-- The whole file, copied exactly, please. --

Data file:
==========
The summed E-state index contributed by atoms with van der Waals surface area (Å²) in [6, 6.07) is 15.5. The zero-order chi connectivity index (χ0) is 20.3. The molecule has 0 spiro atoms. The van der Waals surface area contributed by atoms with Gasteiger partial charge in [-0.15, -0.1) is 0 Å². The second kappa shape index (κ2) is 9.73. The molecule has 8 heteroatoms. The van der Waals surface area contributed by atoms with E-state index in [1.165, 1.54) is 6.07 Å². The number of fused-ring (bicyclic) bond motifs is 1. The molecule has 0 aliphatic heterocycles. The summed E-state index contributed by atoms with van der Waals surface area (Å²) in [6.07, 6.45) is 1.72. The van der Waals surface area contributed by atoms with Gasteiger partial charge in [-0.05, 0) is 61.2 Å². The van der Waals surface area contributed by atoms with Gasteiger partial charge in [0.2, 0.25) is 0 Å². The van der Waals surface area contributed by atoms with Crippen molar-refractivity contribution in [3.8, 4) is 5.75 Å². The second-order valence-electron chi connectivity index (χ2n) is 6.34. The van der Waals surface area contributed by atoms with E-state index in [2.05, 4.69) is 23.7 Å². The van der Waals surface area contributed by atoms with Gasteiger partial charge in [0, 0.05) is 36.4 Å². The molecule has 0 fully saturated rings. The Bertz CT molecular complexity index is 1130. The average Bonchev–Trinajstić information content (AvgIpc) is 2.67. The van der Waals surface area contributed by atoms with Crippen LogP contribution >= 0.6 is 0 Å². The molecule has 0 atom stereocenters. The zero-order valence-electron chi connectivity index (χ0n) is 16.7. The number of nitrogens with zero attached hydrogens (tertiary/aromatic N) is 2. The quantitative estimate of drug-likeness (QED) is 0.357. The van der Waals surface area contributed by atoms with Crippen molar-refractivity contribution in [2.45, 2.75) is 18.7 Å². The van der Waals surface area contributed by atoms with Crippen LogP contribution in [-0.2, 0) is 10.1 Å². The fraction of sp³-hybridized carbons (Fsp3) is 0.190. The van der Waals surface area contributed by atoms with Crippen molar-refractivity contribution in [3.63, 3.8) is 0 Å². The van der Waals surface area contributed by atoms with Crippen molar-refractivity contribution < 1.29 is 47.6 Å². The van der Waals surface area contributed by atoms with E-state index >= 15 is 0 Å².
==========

The summed E-state index contributed by atoms with van der Waals surface area (Å²) in [6, 6.07) is 15.5. The zero-order chi connectivity index (χ0) is 20.3. The molecule has 0 spiro atoms. The van der Waals surface area contributed by atoms with Gasteiger partial charge in [-0.15, -0.1) is 0 Å². The second kappa shape index (κ2) is 9.73. The molecule has 8 heteroatoms. The van der Waals surface area contributed by atoms with E-state index in [1.165, 1.54) is 6.07 Å². The number of fused-ring (bicyclic) bond motifs is 1. The molecule has 0 aliphatic heterocycles. The summed E-state index contributed by atoms with van der Waals surface area (Å²) in [6.07, 6.45) is 1.72. The van der Waals surface area contributed by atoms with Gasteiger partial charge in [-0.05, 0) is 61.2 Å². The van der Waals surface area contributed by atoms with Gasteiger partial charge in [0.2, 0.25) is 0 Å². The van der Waals surface area contributed by atoms with Crippen molar-refractivity contribution in [3.8, 4) is 5.75 Å². The second-order valence-electron chi connectivity index (χ2n) is 6.34. The van der Waals surface area contributed by atoms with E-state index in [2.05, 4.69) is 23.7 Å². The van der Waals surface area contributed by atoms with Gasteiger partial charge in [0, 0.05) is 36.4 Å². The molecule has 0 fully saturated rings. The Bertz CT molecular complexity index is 1130. The average Bonchev–Trinajstić information content (AvgIpc) is 2.67. The van der Waals surface area contributed by atoms with Crippen LogP contribution >= 0.6 is 0 Å². The molecule has 0 atom stereocenters. The zero-order valence-electron chi connectivity index (χ0n) is 16.7. The number of nitrogens with zero attached hydrogens (tertiary/aromatic N) is 2. The quantitative estimate of drug-likeness (QED) is 0.357. The van der Waals surface area contributed by atoms with Crippen molar-refractivity contribution in [2.45, 2.75) is 18.7 Å². The van der Waals surface area contributed by atoms with Crippen LogP contribution in [-0.2, 0) is 10.1 Å². The fraction of sp³-hybridized carbons (Fsp3) is 0.190. The van der Waals surface area contributed by atoms with Crippen molar-refractivity contribution in [3.63, 3.8) is 0 Å². The van der Waals surface area contributed by atoms with Crippen molar-refractivity contribution < 1.29 is 47.6 Å². The van der Waals surface area contributed by atoms with E-state index >= 15 is 0 Å².